In the Andean plateaus of Puno, Peru and Bolivia, ancient Waru Waru agricultural techniques, dating back 2,000 years, are being revived to combat climate change. These rectangular, raised planting beds, surrounded by water to create microclimates, protect crops like potatoes and quinoa from drought and frost. In 2023, during a severe drought, they enabled farmers to sustain food production and maintain their rural livelihoods.
South, Central America
Ecuador is experiencing an agricultural rebirth in the highlands, focusing on native potatoes. With 250,000 tons produced in 2021, small farmers are key. Partnerships between INIAP, CIP, INALPROCES, and AGROPAPA have innovated the market with colored potato chips under the Kiwa brand, leading to 80% export-driven sales increases and economic stability for farmers. This initiative supports local biodiversity and spotlights the need for continued public-private collaboration for industry growth.
‘From Pampas to Progress’: Argentinian crop specialist shares insights into ecologically intensified cropping systems
In the latest Yara Crop Nutrition podcast, the presenters delve into the heart of modern agriculture with Dr. Fernando Garcia, a renowned expert in soil fertility and crop nutrition, and Free Professor at the College of Agricultural Sciences of the National University of Mar del Plata, Argentina. Dr Garcia highlights several innovative practices that are being developed and implemented in Argentina, such as precision agriculture, drones, and satellite imagery to monitor crop health and optimize inputs.
Argentinian scientists develop first Latin American genetically edited potato to prevent enzymatic browning
Argentinian scientists from INTA are set to release Latin America’s first genetically edited potato, developed using CRISPR-Cas9 technology. This innovation, part of Dr. Matías González’s doctoral thesis, aims to inhibit the gene causing enzymatic browning, a process that affects potatoes’ flavor, texture, and nutritional value. The edited potato could significantly reduce food waste and financial losses for farmers and retailers.
Vicentina S.A., a trailblazer in Uruguay’s potato industry, celebrated its legacy and innovation at the annual Vicentina Potato Day. The event highlighted the company’s global impact, advancements in seed potato production, and commitment to sustainable practices. “Our ambitions transcend national boundaries, fostering growth regionally and globally on the bedrock of innovation, sustainability, collaboration, and trust,” says Alessandro Mietto, co-founder and partner of Vicentina S.A.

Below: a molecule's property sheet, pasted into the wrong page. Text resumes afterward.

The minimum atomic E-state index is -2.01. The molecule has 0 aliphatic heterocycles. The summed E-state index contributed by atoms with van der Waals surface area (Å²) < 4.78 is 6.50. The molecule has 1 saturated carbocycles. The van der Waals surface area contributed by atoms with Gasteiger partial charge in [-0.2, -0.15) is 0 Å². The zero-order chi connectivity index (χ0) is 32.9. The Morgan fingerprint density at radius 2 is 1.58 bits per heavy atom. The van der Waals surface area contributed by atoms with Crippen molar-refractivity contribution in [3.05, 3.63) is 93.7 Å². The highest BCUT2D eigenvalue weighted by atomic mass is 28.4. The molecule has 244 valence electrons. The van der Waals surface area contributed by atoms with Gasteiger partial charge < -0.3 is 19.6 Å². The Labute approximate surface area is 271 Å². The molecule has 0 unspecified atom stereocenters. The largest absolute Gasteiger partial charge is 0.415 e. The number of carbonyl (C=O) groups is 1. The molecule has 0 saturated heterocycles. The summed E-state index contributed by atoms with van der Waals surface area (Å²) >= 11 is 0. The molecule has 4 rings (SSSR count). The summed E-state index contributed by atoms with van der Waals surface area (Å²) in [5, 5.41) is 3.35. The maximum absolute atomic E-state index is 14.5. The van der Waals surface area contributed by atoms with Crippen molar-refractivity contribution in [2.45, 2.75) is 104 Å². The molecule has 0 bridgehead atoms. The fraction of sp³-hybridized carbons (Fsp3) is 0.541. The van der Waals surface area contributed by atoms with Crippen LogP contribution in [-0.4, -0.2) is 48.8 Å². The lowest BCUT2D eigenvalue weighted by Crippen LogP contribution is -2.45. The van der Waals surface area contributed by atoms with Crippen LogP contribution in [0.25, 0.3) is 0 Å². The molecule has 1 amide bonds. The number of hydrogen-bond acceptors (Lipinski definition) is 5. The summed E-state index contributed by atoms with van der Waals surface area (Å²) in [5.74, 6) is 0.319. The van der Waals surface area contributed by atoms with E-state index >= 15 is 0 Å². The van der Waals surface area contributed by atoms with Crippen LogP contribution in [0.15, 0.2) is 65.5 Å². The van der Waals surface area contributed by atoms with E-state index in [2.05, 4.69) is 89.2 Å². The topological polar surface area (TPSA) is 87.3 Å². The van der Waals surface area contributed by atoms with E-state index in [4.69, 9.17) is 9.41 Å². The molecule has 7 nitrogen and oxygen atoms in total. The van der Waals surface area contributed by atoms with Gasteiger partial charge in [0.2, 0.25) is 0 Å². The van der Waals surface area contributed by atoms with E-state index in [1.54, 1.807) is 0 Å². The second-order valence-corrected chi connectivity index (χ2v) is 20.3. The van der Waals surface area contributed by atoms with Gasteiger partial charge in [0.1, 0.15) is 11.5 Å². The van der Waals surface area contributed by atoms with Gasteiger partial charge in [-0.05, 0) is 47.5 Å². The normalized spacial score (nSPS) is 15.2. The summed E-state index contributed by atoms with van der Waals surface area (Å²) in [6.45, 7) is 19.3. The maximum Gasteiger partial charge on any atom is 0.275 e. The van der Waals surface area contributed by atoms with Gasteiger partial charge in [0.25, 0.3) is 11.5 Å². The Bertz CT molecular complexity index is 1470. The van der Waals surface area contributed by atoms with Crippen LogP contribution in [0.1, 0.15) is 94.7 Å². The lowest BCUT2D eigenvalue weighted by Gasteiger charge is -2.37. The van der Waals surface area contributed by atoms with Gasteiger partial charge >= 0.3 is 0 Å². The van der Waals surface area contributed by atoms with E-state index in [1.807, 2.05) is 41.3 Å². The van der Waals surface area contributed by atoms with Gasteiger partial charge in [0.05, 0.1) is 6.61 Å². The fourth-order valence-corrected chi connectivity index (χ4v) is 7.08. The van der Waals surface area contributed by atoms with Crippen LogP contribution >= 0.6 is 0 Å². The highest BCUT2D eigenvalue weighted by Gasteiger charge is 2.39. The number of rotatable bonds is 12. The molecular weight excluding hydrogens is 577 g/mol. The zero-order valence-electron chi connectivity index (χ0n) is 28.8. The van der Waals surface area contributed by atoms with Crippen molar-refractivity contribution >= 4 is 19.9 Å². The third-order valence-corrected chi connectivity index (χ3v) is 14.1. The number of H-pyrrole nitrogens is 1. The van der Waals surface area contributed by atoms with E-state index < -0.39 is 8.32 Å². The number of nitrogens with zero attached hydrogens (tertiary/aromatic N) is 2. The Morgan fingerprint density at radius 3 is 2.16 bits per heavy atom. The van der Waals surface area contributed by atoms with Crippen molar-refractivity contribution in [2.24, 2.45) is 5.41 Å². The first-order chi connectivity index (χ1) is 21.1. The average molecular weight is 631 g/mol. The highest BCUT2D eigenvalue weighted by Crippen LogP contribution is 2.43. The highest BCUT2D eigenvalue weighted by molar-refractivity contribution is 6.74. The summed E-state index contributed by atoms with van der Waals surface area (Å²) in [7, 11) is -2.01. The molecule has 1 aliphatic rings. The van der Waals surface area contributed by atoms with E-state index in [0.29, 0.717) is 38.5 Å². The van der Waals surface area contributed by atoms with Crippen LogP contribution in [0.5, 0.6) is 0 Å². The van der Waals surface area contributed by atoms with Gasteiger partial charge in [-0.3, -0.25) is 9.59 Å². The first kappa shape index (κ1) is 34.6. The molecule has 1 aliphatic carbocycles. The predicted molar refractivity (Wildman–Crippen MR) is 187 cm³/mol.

Hugo Campos, roots, tubers and banana breeding lead at CGIAR, discusses the global challenge of anemia, especially in children, in a recent article published by The Des Moines Register. Highlighting the higher prevalence in low-income countries, Campos emphasizes the potential of biofortification. The International Potato Center’s development of iron-enriched potatoes aims to combat anemia. These potatoes can provide essential iron, especially in regions with high potato consumption. This innovation offers a sustainable solution to address iron deficiencies and improve global health.
In Chile’s lush landscapes, the Contreras family’s “Papas Arcoiris” or “Rainbow Potatoes” are revolutionizing the culinary world with their vibrant hues. The company was founded by Boris Contreras Kusch along with his father, Andrés Contreras (1943-2014). Boris is also the founder of NOVASEED and PatPot Chips (Patagonian Potato Chips). He envisions a potato that transcends its staple status to become a gourmet delight. His vision is not just to create new varieties, but to elevate the potato to a gourmet ingredient, worthy of the finest dining experiences.
In the Andes, “seed guardians” are striving to protect the diverse range of over 1,300 potato varieties, deeply tied to the region’s culture and traditions. The Potato Park in Peru, established in 2002, works to preserve the potatoes’ genetic diversity and the traditions of their cultivators, while researching resilience to climate change. Efforts at the Potato Park form part of a global initiative supporting the in-situ conservation of vital food plants against climate change and other threats.